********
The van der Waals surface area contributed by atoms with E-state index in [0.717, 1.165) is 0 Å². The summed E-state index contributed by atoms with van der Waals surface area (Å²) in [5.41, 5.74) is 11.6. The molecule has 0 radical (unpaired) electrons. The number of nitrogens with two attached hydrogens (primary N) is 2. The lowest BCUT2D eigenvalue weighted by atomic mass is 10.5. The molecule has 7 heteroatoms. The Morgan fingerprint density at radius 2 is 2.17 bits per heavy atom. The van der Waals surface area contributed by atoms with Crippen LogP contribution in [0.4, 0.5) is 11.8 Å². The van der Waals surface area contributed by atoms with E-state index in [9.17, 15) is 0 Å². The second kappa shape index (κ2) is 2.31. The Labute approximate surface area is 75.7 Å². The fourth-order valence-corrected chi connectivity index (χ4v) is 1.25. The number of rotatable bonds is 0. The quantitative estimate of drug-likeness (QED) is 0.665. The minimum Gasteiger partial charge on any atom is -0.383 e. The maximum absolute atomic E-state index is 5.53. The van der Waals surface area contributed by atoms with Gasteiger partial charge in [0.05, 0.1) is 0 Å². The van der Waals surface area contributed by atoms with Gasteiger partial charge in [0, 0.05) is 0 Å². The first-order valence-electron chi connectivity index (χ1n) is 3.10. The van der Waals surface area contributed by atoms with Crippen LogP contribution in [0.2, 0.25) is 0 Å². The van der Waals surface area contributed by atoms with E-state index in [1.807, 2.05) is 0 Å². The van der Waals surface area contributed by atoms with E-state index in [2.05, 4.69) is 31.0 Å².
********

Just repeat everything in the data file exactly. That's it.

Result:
The van der Waals surface area contributed by atoms with E-state index in [0.717, 1.165) is 0 Å². The summed E-state index contributed by atoms with van der Waals surface area (Å²) in [5.41, 5.74) is 11.6. The molecule has 0 radical (unpaired) electrons. The number of nitrogens with two attached hydrogens (primary N) is 2. The lowest BCUT2D eigenvalue weighted by atomic mass is 10.5. The molecule has 7 heteroatoms. The Morgan fingerprint density at radius 2 is 2.17 bits per heavy atom. The van der Waals surface area contributed by atoms with Crippen LogP contribution in [0.4, 0.5) is 11.8 Å². The van der Waals surface area contributed by atoms with E-state index in [9.17, 15) is 0 Å². The second kappa shape index (κ2) is 2.31. The Labute approximate surface area is 75.7 Å². The fourth-order valence-corrected chi connectivity index (χ4v) is 1.25. The number of rotatable bonds is 0. The quantitative estimate of drug-likeness (QED) is 0.665. The minimum Gasteiger partial charge on any atom is -0.383 e. The maximum absolute atomic E-state index is 5.53. The van der Waals surface area contributed by atoms with Gasteiger partial charge in [0.05, 0.1) is 0 Å². The van der Waals surface area contributed by atoms with Gasteiger partial charge in [0, 0.05) is 0 Å². The first-order valence-electron chi connectivity index (χ1n) is 3.10. The van der Waals surface area contributed by atoms with Crippen LogP contribution in [0.2, 0.25) is 0 Å². The van der Waals surface area contributed by atoms with E-state index in [1.807, 2.05) is 0 Å². The van der Waals surface area contributed by atoms with E-state index in [2.05, 4.69) is 31.0 Å².